Future Tense

Fake Data Could Help Solve Machine Learning’s Bias Problem—if We Let It

An animation cycles through headshots of different people.
Photo illustration by Slate. Photos by generated.photos.

Data is the lifeblood of artificial intelligence, and despite estimates that the world will generate more data over the next three years than it has in the previous 30, there still isn’t enough of it to supply the booming A.I. industry.

Amazon can predict your buying habits because its algorithms are trained on the data collected from its 112 million Prime subscribers in the U.S. and the tens of millions of other people around the world who visit the site and use its other products on a regular basis. Google’s advertising business depends on predictive models fueled by the billions of internet searches it processes each day and data from the 2.5 billion devices running the Android operating system. The tech giants have carved out these massive data monopolies, and that gives them near-impenetrable advantages in the field of A.I.

So how is a small A.I. startup to train its models to compete? Data collection is a time-consuming and expensive process. What about a hospital chain that wants to harness A.I. to better diagnose diseases but can’t use its own patient data due to federal privacy laws and cybersecurity concerns? Or a credit scoring agency seeking to model risky behavior that doesn’t want to use sensitive consumer information?

The answer, increasingly, is to use synthetic data—created by A.I., for A.I. In many cases, it’s a cheaper and faster option, but it carries a risk: The techniques used to generate realistic-looking data can also exacerbate harmful biases in that data.

Synthetic data comes in many forms, from images of fake faces that are indistinguishable from real ones to statistically realistic purchasing patterns for thousands of fictional customers. Executives at multiple synthetic data companies—including established firms like GenRocket and startups such as Mostly AI, Hazy, and AI Reverie—said they’ve seen a huge growth in demand for boutique data sets over just the past two years. Companies can also turn to open-source tools like Synthea, which researchers at institutions including the U.S. Department of Veterans Affairs use to create realistic medical histories for thousands of fake patients in order to study disease patterns and treatment paths.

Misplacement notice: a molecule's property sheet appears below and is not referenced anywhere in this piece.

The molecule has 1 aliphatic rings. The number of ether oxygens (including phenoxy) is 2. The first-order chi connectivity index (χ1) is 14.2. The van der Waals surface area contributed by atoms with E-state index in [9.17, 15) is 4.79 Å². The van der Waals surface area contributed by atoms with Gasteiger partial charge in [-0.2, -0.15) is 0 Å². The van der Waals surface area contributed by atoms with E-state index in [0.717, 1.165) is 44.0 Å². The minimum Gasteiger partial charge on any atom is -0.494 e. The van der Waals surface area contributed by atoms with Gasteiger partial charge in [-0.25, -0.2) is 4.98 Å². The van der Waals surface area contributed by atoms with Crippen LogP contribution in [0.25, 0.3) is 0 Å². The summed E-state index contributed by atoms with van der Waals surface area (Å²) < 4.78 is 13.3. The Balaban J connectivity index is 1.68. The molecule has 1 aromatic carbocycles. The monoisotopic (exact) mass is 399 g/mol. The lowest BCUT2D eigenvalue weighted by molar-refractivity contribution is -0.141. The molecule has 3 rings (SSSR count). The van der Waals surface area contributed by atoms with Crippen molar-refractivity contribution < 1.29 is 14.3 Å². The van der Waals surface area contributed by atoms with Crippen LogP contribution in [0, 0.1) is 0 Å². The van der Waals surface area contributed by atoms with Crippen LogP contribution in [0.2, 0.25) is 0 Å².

Executives at multiple for-profit synthetic data companies, as well as at Mitre Corp., which created Synthea, have seen an explosion of interest in their services over the past several years. With that growth, though, comes potential peril for algorithms that are increasingly used to make life-changing decisions—and increasingly shown to amplify racism, sexism, and other harmful biases in high-impact areas like facial recognition, criminality prediction, and health care decision-making. Researchers say that in many cases, training an algorithm on algorithmically generated data increases the risk that an artificial intelligence system will perpetuate harmful discrimination.

“That process of creating a synthetic data set, depending on what you’re extrapolating from and how you’re doing that, can actually exacerbate the biases,” says Deb Raji, a technology fellow at the AI Now Institute. “Synthetic data can be useful for assessment and evaluation [of algorithms], but dangerous and ultimately misleading when it comes to training [them].”

One of the most common ways to create synthetic data is with a generative adversarial network, or GAN, a method developed in 2014 whereby two neural networks are pitted against each other. First, both are trained on similar sets of real data. Then the first network, or generative model, attempts to synthesize data realistic enough that it will fool the second network, the discriminatory model, into believing the synthesized data came from the same source as the real training data. The more the two networks compete in this positive feedback loop, the better they each get at their task, resulting in a synthetic data set that can be, statistically and to the naked eye, nearly indistinguishable from the real thing.

The GAN method can be problematic, though, because “algorithms are lazy—they always try to find the easiest way to make a prediction,” says Harry Keen, CEO of Hazy, a London-based company that creates synthetic data for financial services companies, telecoms, and governments. And when it comes to extrapolating from data sets about real people, GANs often achieve their goal by following the path of least resistance and ignoring outliers (women and people of color in a data set of Fortune 500 CEOs, for example). That kind of algorithmic discrimination can occur with real data—take, for example, the automated hiring system Amazon had to scrap after discovering it favored men over women due to the historical employment data it was trained on—but GAN-generated synthetic data can amplify the bias.